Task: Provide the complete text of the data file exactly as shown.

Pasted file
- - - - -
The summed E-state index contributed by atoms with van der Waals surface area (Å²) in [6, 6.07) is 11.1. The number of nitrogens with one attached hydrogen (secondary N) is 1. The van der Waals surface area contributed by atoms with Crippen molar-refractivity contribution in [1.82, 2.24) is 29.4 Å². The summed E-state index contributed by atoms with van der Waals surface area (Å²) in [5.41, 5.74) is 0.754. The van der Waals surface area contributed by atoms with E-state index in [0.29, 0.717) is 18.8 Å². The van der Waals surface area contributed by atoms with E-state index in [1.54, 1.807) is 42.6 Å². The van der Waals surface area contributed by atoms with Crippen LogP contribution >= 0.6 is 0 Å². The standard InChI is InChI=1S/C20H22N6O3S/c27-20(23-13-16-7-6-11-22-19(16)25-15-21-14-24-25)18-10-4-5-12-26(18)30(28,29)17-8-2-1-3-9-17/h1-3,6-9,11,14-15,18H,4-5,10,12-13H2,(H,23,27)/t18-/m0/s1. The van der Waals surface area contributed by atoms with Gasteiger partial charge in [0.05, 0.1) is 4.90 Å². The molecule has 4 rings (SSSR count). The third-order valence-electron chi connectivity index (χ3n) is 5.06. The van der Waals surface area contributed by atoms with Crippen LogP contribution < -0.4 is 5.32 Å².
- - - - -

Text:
The summed E-state index contributed by atoms with van der Waals surface area (Å²) in [6, 6.07) is 11.1. The number of nitrogens with one attached hydrogen (secondary N) is 1. The van der Waals surface area contributed by atoms with Crippen molar-refractivity contribution in [1.82, 2.24) is 29.4 Å². The summed E-state index contributed by atoms with van der Waals surface area (Å²) in [5.41, 5.74) is 0.754. The van der Waals surface area contributed by atoms with E-state index in [0.29, 0.717) is 18.8 Å². The van der Waals surface area contributed by atoms with E-state index in [1.54, 1.807) is 42.6 Å². The van der Waals surface area contributed by atoms with Crippen LogP contribution >= 0.6 is 0 Å². The standard InChI is InChI=1S/C20H22N6O3S/c27-20(23-13-16-7-6-11-22-19(16)25-15-21-14-24-25)18-10-4-5-12-26(18)30(28,29)17-8-2-1-3-9-17/h1-3,6-9,11,14-15,18H,4-5,10,12-13H2,(H,23,27)/t18-/m0/s1. The van der Waals surface area contributed by atoms with Gasteiger partial charge in [0.05, 0.1) is 4.90 Å². The molecule has 4 rings (SSSR count). The third-order valence-electron chi connectivity index (χ3n) is 5.06. The van der Waals surface area contributed by atoms with Crippen LogP contribution < -0.4 is 5.32 Å².